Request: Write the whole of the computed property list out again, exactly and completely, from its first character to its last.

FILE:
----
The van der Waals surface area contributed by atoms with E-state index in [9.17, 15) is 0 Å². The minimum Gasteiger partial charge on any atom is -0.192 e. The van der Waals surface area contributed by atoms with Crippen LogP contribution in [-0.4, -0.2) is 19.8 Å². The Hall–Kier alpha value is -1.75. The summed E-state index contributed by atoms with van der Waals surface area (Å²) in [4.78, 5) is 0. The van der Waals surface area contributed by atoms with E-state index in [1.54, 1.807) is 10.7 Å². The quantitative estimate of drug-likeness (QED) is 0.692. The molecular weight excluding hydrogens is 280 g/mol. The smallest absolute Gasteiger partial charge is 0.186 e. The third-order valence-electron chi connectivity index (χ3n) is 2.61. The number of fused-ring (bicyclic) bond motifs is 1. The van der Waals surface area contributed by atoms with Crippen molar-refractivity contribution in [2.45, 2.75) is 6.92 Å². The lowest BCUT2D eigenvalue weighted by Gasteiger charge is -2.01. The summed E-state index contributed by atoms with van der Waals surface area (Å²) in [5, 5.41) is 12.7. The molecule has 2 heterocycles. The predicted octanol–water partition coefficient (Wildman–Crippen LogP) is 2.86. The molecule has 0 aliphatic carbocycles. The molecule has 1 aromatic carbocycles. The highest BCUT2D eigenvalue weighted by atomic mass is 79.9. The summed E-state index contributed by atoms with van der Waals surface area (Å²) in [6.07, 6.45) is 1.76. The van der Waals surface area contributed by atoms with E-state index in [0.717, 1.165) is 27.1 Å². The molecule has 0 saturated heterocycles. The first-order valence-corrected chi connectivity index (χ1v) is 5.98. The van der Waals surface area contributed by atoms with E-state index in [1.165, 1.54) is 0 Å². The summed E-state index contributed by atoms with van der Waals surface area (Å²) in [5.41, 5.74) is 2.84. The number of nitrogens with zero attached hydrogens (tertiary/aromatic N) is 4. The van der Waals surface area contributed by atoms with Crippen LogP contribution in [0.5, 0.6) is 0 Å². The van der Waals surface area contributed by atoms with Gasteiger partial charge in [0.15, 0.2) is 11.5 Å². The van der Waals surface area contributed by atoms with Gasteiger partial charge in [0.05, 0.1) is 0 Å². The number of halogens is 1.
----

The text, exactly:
The van der Waals surface area contributed by atoms with E-state index in [9.17, 15) is 0 Å². The minimum Gasteiger partial charge on any atom is -0.192 e. The van der Waals surface area contributed by atoms with Crippen LogP contribution in [-0.4, -0.2) is 19.8 Å². The Hall–Kier alpha value is -1.75. The summed E-state index contributed by atoms with van der Waals surface area (Å²) in [4.78, 5) is 0. The van der Waals surface area contributed by atoms with E-state index in [1.54, 1.807) is 10.7 Å². The quantitative estimate of drug-likeness (QED) is 0.692. The molecular weight excluding hydrogens is 280 g/mol. The smallest absolute Gasteiger partial charge is 0.186 e. The third-order valence-electron chi connectivity index (χ3n) is 2.61. The number of fused-ring (bicyclic) bond motifs is 1. The van der Waals surface area contributed by atoms with Crippen molar-refractivity contribution in [2.45, 2.75) is 6.92 Å². The lowest BCUT2D eigenvalue weighted by Gasteiger charge is -2.01. The summed E-state index contributed by atoms with van der Waals surface area (Å²) in [5, 5.41) is 12.7. The molecule has 2 heterocycles. The predicted octanol–water partition coefficient (Wildman–Crippen LogP) is 2.86. The molecule has 0 aliphatic carbocycles. The molecule has 1 aromatic carbocycles. The highest BCUT2D eigenvalue weighted by atomic mass is 79.9. The summed E-state index contributed by atoms with van der Waals surface area (Å²) in [6.07, 6.45) is 1.76. The van der Waals surface area contributed by atoms with E-state index in [0.717, 1.165) is 27.1 Å². The molecule has 0 saturated heterocycles. The first-order valence-corrected chi connectivity index (χ1v) is 5.98. The van der Waals surface area contributed by atoms with E-state index in [1.165, 1.54) is 0 Å². The summed E-state index contributed by atoms with van der Waals surface area (Å²) in [5.41, 5.74) is 2.84. The number of nitrogens with zero attached hydrogens (tertiary/aromatic N) is 4. The van der Waals surface area contributed by atoms with Crippen LogP contribution in [0.5, 0.6) is 0 Å². The van der Waals surface area contributed by atoms with Gasteiger partial charge in [0.15, 0.2) is 11.5 Å². The van der Waals surface area contributed by atoms with Gasteiger partial charge in [0.05, 0.1) is 0 Å². The number of halogens is 1.